Melville residential property market making a comeback

The Melville residential property market has enjoyed a sharp upswing this year with prices spiking after six years of slow recovery.

This Ideally positioned north-facing home offers three sunny bedrooms (mes), a spacious lounge and separate TV room and study. Also boasting a sparkling pool, staff accommodation and off-street parking it is on the market for R2 150 000.
In 2008 the average sale price of single title homes in this colourful suburb was R1.367 million at R2 404 per m² and, although prices remained fairly constant throughout the post credit crunch slump, by 2014 the average cost of a house had only grown to R1.403m.
However, records at the Deeds Office show a very different picture for 2015 and the average house price so far this year has increased sharply to R1.831m at R3 467 per m².
Willem Prinsloo, Area Specialist for Lew Geffen Sotheby’s International Realty says: “Now would be the time to buy in Melville as entry level prices are nudging the lower to mid- R1m mark for a property that will most likely need considerable renovation.
“Melville’s property market has always been relatively active, and at the moment we are finding that the most popular properties are the refurbished character homes in the R1.8m to R2.5m price band which are being snapped up.”
Prinsloo adds: “At the top end of the market, around R3.5m can buy a magnificently renovated home with great features and very often some good views.
“Those investing in the mid to –upper market segment generally buy to live in the area,” says Prinsloo, “but there is a strong rental market for entry to mid-level properties because of Melville’s central location and proximity to the city as well as several prominent commercial hubs.”
According to Cornel Ridgard, Co-Area Specialist for Lew Geffen Sotheby’s International Realty, the most sought after area is up on the ridge, particularly 5th and 6th Avenues which boast spectacular views to the north.
“On a sunny day one can see the Magaliesburg Mountains from the ridge and many homes here have been renovated accordingly, with wooden decks and generous entertainment to capitalise on the magnificent views.”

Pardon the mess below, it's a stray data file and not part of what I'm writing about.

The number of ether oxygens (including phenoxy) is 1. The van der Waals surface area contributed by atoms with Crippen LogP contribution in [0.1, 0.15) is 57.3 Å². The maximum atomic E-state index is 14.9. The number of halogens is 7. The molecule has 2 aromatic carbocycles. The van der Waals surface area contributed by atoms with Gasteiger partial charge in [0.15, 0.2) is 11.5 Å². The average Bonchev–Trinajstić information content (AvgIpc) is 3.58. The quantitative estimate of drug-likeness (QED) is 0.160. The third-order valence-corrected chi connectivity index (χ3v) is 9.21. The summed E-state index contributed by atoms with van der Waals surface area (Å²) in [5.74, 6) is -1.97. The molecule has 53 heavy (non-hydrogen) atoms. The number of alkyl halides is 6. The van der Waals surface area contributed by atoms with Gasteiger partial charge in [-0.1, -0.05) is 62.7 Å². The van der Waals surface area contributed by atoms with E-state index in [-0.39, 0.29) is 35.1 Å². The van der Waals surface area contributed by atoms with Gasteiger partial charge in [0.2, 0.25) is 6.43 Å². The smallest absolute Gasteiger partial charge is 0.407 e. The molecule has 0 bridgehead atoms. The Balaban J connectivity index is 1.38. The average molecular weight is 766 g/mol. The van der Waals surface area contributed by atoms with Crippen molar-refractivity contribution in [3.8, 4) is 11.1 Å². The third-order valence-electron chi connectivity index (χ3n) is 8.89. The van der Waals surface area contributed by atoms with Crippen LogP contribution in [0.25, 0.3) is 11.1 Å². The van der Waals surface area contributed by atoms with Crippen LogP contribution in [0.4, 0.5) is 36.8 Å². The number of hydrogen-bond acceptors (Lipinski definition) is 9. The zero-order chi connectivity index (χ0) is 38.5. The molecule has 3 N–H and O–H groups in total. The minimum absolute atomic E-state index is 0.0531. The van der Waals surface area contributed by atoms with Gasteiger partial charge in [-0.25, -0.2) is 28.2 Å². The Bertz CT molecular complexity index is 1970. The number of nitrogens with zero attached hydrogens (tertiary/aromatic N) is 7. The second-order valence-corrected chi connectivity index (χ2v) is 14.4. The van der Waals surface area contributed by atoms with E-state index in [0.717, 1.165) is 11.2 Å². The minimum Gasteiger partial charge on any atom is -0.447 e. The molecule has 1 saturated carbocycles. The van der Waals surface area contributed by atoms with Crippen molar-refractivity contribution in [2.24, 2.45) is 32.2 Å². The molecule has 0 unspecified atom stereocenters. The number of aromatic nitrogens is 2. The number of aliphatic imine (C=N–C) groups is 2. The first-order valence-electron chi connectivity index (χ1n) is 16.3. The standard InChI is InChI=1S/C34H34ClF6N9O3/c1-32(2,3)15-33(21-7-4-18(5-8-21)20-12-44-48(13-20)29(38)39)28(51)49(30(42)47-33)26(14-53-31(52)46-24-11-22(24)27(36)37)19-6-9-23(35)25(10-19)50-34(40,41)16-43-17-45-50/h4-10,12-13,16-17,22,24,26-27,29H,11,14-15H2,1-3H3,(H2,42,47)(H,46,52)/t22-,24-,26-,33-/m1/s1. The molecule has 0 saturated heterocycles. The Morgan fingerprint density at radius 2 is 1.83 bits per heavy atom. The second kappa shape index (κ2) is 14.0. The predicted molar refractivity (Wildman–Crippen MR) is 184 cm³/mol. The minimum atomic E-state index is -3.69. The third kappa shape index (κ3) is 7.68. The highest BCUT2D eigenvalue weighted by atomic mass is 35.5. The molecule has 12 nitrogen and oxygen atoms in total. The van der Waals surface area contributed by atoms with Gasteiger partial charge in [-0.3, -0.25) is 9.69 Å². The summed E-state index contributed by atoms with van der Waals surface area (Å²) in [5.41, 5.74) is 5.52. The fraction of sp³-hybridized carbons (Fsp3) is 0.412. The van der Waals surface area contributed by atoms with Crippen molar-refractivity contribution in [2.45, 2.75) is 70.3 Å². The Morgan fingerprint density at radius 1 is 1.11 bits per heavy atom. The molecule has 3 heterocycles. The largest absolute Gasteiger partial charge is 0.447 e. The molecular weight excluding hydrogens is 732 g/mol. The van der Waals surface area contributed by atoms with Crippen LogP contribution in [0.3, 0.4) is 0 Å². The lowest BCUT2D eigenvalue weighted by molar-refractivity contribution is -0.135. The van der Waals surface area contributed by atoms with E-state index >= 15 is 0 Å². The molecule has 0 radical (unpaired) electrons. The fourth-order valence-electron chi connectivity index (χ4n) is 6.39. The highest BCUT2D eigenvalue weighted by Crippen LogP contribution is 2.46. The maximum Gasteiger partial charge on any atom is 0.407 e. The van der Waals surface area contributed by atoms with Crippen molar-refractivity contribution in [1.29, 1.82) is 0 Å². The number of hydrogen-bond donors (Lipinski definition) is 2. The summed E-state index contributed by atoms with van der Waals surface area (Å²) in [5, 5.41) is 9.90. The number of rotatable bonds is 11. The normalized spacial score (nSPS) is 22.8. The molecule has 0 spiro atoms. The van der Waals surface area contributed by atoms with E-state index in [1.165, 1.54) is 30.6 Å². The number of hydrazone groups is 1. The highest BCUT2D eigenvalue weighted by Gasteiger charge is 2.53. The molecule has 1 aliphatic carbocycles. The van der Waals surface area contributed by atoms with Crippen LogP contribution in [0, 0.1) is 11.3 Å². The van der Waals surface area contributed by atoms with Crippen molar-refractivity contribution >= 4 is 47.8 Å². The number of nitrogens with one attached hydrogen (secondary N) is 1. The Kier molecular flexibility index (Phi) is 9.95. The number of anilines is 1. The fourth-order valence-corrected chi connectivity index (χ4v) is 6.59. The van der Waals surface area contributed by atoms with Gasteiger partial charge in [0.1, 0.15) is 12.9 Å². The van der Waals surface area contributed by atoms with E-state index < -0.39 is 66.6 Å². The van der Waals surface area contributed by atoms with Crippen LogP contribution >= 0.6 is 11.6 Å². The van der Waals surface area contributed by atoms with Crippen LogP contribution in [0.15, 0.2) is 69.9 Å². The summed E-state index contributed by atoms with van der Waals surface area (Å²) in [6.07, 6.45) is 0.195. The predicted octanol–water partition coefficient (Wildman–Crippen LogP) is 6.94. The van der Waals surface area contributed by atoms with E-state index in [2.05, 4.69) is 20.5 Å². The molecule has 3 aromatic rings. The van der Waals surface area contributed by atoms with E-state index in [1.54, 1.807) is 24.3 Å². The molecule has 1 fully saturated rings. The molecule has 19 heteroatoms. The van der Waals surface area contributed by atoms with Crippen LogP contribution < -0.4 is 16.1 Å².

Unlike most of its neighbours, Melville has not given way to a proliferation of cluster homes and secure estates, and the bohemian enclave nestled between affluent Parktown and Westcliff and the colourful and historical suburb Sophiatown is still primarily made up of single title homes as well as the traditional semi-detached properties.
Lew Geffen, Chairman of Lew Geffen Sotheby’s International Realty, says: “What was once an old-fashioned suburb is now very cosmopolitan with a café society feel and village atmosphere and it’s considered by many as one of the foremost cultural hubs of Johannesburg.
“This has resulted in a colourful and eclectic demographic. Melville is very popular with the arty set and academics as well creative young professionals. And with two universities within walking distance, the suburb is always alive with young people.
“Commercially, Melville has also retained its character and rather than modern malls its streets are lined with quirky shops, cafes, restaurants and clubs, interspersed with a cultural mix of art and antique dealers, clothing and craft shops.” says Geffen.
Melville’s one concession to mall culture is its unique container shopping centre, 27Boxes which is South Africa’s first retail centre made from shipping containers and provides retail space for young artists and entrepreneurs at an affordable rental.
Steeped in history, the suburb lies at the foot of Melville Koppies, a nature reserve and Johannesburg City Heritage Site which is home to an archaeological site dated to both the Iron and Stone Ages. It is also the last conserved remnant of Johannesburg’s ridges as they were before the discovery of gold in 1886, and its geology is 3 billion years old.

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